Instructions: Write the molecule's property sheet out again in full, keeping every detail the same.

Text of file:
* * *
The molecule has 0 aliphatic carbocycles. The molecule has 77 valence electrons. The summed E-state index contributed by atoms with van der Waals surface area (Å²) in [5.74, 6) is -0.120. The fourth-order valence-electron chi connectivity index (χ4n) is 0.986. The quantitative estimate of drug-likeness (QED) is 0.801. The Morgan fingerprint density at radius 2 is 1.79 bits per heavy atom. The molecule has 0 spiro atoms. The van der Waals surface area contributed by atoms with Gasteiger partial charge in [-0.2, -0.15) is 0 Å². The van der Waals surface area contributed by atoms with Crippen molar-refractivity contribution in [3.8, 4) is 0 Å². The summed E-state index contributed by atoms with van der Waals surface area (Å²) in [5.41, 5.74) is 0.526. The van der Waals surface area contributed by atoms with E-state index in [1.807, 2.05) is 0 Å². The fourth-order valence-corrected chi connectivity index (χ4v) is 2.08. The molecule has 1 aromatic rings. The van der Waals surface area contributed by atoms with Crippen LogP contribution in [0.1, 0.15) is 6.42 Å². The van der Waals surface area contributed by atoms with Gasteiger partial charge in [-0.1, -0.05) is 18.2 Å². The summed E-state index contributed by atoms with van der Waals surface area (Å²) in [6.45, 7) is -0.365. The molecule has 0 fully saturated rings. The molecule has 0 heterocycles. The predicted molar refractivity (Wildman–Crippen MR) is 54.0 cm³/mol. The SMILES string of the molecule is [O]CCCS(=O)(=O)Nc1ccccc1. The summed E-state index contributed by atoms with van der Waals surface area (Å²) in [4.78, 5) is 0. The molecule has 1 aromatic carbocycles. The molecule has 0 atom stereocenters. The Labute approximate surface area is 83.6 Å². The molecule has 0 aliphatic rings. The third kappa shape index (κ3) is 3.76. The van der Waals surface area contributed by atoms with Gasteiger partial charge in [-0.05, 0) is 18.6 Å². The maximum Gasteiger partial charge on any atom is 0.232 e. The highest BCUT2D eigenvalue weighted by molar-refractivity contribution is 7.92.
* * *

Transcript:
The molecule has 0 aliphatic carbocycles. The molecule has 77 valence electrons. The summed E-state index contributed by atoms with van der Waals surface area (Å²) in [5.74, 6) is -0.120. The fourth-order valence-electron chi connectivity index (χ4n) is 0.986. The quantitative estimate of drug-likeness (QED) is 0.801. The Morgan fingerprint density at radius 2 is 1.79 bits per heavy atom. The molecule has 0 spiro atoms. The van der Waals surface area contributed by atoms with Gasteiger partial charge in [-0.2, -0.15) is 0 Å². The van der Waals surface area contributed by atoms with Crippen molar-refractivity contribution in [3.8, 4) is 0 Å². The summed E-state index contributed by atoms with van der Waals surface area (Å²) in [5.41, 5.74) is 0.526. The van der Waals surface area contributed by atoms with E-state index in [1.807, 2.05) is 0 Å². The fourth-order valence-corrected chi connectivity index (χ4v) is 2.08. The molecule has 1 aromatic rings. The van der Waals surface area contributed by atoms with Crippen LogP contribution in [0.1, 0.15) is 6.42 Å². The van der Waals surface area contributed by atoms with Gasteiger partial charge in [-0.1, -0.05) is 18.2 Å². The summed E-state index contributed by atoms with van der Waals surface area (Å²) in [6.45, 7) is -0.365. The molecule has 0 fully saturated rings. The molecule has 0 heterocycles. The predicted molar refractivity (Wildman–Crippen MR) is 54.0 cm³/mol. The SMILES string of the molecule is [O]CCCS(=O)(=O)Nc1ccccc1. The summed E-state index contributed by atoms with van der Waals surface area (Å²) in [4.78, 5) is 0. The molecule has 1 aromatic carbocycles. The molecule has 0 atom stereocenters. The Labute approximate surface area is 83.6 Å². The molecule has 0 aliphatic rings. The third kappa shape index (κ3) is 3.76. The van der Waals surface area contributed by atoms with Gasteiger partial charge in [-0.05, 0) is 18.6 Å². The maximum Gasteiger partial charge on any atom is 0.232 e. The highest BCUT2D eigenvalue weighted by molar-refractivity contribution is 7.92.